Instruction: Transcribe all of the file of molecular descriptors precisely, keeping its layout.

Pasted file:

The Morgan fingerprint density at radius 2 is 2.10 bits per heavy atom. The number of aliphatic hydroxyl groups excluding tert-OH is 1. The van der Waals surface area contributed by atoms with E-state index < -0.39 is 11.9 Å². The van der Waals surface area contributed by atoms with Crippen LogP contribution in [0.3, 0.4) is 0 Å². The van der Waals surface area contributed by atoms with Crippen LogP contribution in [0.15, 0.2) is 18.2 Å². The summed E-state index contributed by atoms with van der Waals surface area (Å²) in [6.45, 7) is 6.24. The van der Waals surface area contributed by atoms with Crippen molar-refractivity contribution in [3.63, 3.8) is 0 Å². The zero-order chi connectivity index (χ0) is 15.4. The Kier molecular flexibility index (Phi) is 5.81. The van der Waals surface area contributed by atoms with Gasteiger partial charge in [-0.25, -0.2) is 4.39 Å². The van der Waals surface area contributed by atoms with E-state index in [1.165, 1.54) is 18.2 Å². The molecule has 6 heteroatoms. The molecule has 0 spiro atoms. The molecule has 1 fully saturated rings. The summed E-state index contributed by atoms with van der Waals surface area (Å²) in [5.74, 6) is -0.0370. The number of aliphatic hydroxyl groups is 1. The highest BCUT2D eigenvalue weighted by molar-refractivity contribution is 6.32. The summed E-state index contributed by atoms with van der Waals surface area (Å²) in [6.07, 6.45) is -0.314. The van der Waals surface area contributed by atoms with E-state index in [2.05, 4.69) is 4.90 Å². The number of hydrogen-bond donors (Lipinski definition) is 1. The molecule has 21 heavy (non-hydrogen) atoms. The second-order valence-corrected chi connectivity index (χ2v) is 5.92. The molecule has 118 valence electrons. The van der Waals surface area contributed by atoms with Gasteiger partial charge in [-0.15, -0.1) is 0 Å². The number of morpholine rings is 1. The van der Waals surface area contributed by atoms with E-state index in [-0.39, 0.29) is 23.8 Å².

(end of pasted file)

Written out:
The Morgan fingerprint density at radius 2 is 2.10 bits per heavy atom. The number of aliphatic hydroxyl groups excluding tert-OH is 1. The van der Waals surface area contributed by atoms with E-state index < -0.39 is 11.9 Å². The van der Waals surface area contributed by atoms with Crippen LogP contribution in [0.3, 0.4) is 0 Å². The van der Waals surface area contributed by atoms with Crippen LogP contribution in [0.15, 0.2) is 18.2 Å². The summed E-state index contributed by atoms with van der Waals surface area (Å²) in [6.45, 7) is 6.24. The van der Waals surface area contributed by atoms with Crippen molar-refractivity contribution in [3.63, 3.8) is 0 Å². The zero-order chi connectivity index (χ0) is 15.4. The Kier molecular flexibility index (Phi) is 5.81. The van der Waals surface area contributed by atoms with Gasteiger partial charge in [-0.25, -0.2) is 4.39 Å². The van der Waals surface area contributed by atoms with E-state index in [1.165, 1.54) is 18.2 Å². The molecule has 6 heteroatoms. The molecule has 0 spiro atoms. The molecule has 1 fully saturated rings. The summed E-state index contributed by atoms with van der Waals surface area (Å²) in [5.74, 6) is -0.0370. The number of aliphatic hydroxyl groups is 1. The highest BCUT2D eigenvalue weighted by molar-refractivity contribution is 6.32. The summed E-state index contributed by atoms with van der Waals surface area (Å²) in [6.07, 6.45) is -0.314. The van der Waals surface area contributed by atoms with E-state index in [2.05, 4.69) is 4.90 Å². The number of hydrogen-bond donors (Lipinski definition) is 1. The molecule has 21 heavy (non-hydrogen) atoms. The second-order valence-corrected chi connectivity index (χ2v) is 5.92. The molecule has 118 valence electrons. The van der Waals surface area contributed by atoms with Gasteiger partial charge in [-0.15, -0.1) is 0 Å². The number of morpholine rings is 1. The van der Waals surface area contributed by atoms with E-state index in [-0.39, 0.29) is 23.8 Å².